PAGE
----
Years ago, I took a month-long mediation course. I never ended up mediating disputes between individuals, but I still use what I learned to help my clients mediate disputes within themselves.

To put this idea of self-mediation into context, I invite you to think of a situation in which it feels like two different parts of yourself are pulling in different directions, vying for their preferred path.

For example, perhaps you’ve been working hard on a big project and feel exhausted, overwhelmed, and guilty that you haven’t had much energy to give your kids. One part of you is begging for a weekend without the kids. Another part argues that you should spend the weekend playing legos and drawing pictures with them.

I can’t tell you exactly which choice to make. But I can offer a principle from my mediation training that can help you see underneath each part’s desires and better meet your multiple needs.

That principle is this:

Discerning between needs and strategies leads to wiser decisions and more met needs.

In the Nonviolent Communication lineage, needs are the underlying values that motivate all human action. And strategies are actions we take to meet our needs.

Oren Jay Sofer, author of Say What You Mean, shares in his communication classes:

Strategies are what we want. Needs are why we want them.[1]

Here’s an example: We each have a need for physical movement. Some strategies to meet the need for physical movement might include taking a brisk walk, shooting hoops with friends, lifting weights, jumping rope, or attending a spin class.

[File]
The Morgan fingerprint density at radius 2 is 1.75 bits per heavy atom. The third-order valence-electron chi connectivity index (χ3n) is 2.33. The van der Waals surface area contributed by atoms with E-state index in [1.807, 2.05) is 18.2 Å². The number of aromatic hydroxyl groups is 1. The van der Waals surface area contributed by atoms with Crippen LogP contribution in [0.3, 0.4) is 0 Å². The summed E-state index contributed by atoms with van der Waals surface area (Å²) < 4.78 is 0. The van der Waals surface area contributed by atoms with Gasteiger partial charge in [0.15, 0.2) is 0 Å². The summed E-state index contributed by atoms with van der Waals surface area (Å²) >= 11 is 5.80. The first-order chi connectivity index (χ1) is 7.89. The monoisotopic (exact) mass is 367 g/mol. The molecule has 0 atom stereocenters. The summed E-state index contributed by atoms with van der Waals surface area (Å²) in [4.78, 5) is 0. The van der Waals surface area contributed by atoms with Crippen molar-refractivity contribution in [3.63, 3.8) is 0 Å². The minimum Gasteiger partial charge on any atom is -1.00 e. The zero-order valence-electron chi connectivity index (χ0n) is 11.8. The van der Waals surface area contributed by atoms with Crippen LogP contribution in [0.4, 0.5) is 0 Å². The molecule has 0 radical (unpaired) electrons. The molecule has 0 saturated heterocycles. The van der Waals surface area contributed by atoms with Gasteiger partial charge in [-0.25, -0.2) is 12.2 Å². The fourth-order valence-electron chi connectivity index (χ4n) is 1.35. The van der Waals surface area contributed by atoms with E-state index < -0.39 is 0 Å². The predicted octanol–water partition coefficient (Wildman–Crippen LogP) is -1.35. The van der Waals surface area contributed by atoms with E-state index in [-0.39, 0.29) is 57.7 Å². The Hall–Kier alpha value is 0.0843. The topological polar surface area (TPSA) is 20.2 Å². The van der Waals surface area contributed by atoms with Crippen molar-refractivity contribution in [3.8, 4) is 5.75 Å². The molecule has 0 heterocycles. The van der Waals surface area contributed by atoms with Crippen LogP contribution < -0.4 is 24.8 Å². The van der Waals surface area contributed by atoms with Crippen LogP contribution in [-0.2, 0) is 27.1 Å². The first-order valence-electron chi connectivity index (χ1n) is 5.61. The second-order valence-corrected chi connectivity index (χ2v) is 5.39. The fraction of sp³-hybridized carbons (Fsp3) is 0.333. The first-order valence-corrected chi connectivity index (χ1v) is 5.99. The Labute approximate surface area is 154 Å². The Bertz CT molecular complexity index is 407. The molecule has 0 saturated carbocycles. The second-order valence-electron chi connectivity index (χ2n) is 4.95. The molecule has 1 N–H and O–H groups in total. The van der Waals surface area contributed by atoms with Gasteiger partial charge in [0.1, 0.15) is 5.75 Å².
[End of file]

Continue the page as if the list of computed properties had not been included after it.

Every action we take is a strategy to meet a need.

We get stuck when we get attached to certain strategies and convince ourselves that one strategy is the only way to meet our needs.

For example, let’s say you plan to go to a spin class, but your meeting goes over, you get caught in traffic, and you are too late to make it to class.

You might get attached to taking the spin class and beat yourself up for being late rather than trying to meet the need for movement differently.

When we can’t use our preferred strategy, our task is to offer love and kindness to the parts of ourselves who are disappointed and then to look for other ways to meet our needs, like turning on the music and hula hooping or doing an online yoga class when you get home.

Discerning between needs and strategies doesn’t always solve every problem. And yet, when we stop clinging to our preferred strategies and refocus on the underlying needs we’re trying to meet, it does make problems more solvable.

Once we identify our underlying needs, getting creative about how to meet them becomes easier.

For example, let’s return to the situation in which part of you craves a weekend alone, and another part wants to spend all weekend playing on the floor with your kiddos. Taking a weekend alone, playing all weekend with your kids, and all the possible ways you could spend your weekend are strategies. Underneath your desire to engage in these strategies are needs. In this case, perhaps your needs are solitude, connection with your children, and recognition that you’re doing your best.

Let’s say you realize that a weekend alone isn’t tenable but that you don’t have the energy to play all weekend long with your kids.

Once you know that you need some solitude, connection, and recognition, you begin brainstorming numerous ways to meet those needs:

  • Perhaps you have a heart-to-heart with your partner or a friend you trust to be your cheerleader, you let them know how much you’ve been struggling, and you ask them for loving feedback about how hard you’re trying.
  • Perhaps you ask your partner, parent, friend, or babysitter to watch your kids for a half-day so you can get time all to yourself.